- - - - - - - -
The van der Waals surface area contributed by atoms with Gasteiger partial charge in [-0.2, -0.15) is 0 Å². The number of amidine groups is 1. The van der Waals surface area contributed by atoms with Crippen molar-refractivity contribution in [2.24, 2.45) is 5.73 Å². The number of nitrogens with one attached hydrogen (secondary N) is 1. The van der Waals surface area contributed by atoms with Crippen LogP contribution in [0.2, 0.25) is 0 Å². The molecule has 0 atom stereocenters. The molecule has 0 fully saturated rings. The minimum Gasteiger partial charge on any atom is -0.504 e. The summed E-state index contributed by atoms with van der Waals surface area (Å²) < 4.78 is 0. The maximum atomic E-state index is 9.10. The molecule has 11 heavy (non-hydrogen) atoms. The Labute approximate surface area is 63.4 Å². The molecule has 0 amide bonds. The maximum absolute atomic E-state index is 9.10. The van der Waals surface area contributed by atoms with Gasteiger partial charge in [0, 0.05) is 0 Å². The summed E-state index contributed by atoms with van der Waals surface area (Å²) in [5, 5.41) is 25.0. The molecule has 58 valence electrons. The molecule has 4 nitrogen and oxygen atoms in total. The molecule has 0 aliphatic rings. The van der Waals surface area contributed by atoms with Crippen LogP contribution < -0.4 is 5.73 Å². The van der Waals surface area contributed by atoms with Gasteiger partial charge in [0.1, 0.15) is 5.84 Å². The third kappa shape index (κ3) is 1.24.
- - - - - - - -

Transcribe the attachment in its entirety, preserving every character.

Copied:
The van der Waals surface area contributed by atoms with Gasteiger partial charge in [-0.2, -0.15) is 0 Å². The number of amidine groups is 1. The van der Waals surface area contributed by atoms with Crippen molar-refractivity contribution in [2.24, 2.45) is 5.73 Å². The number of nitrogens with one attached hydrogen (secondary N) is 1. The van der Waals surface area contributed by atoms with Crippen LogP contribution in [0.2, 0.25) is 0 Å². The molecule has 0 atom stereocenters. The molecule has 0 fully saturated rings. The minimum Gasteiger partial charge on any atom is -0.504 e. The summed E-state index contributed by atoms with van der Waals surface area (Å²) < 4.78 is 0. The maximum atomic E-state index is 9.10. The molecule has 11 heavy (non-hydrogen) atoms. The Labute approximate surface area is 63.4 Å². The molecule has 0 amide bonds. The maximum absolute atomic E-state index is 9.10. The van der Waals surface area contributed by atoms with Gasteiger partial charge in [0, 0.05) is 0 Å². The summed E-state index contributed by atoms with van der Waals surface area (Å²) in [5, 5.41) is 25.0. The molecule has 58 valence electrons. The molecule has 4 nitrogen and oxygen atoms in total. The molecule has 0 aliphatic rings. The van der Waals surface area contributed by atoms with Crippen LogP contribution < -0.4 is 5.73 Å². The van der Waals surface area contributed by atoms with Gasteiger partial charge in [0.1, 0.15) is 5.84 Å². The third kappa shape index (κ3) is 1.24.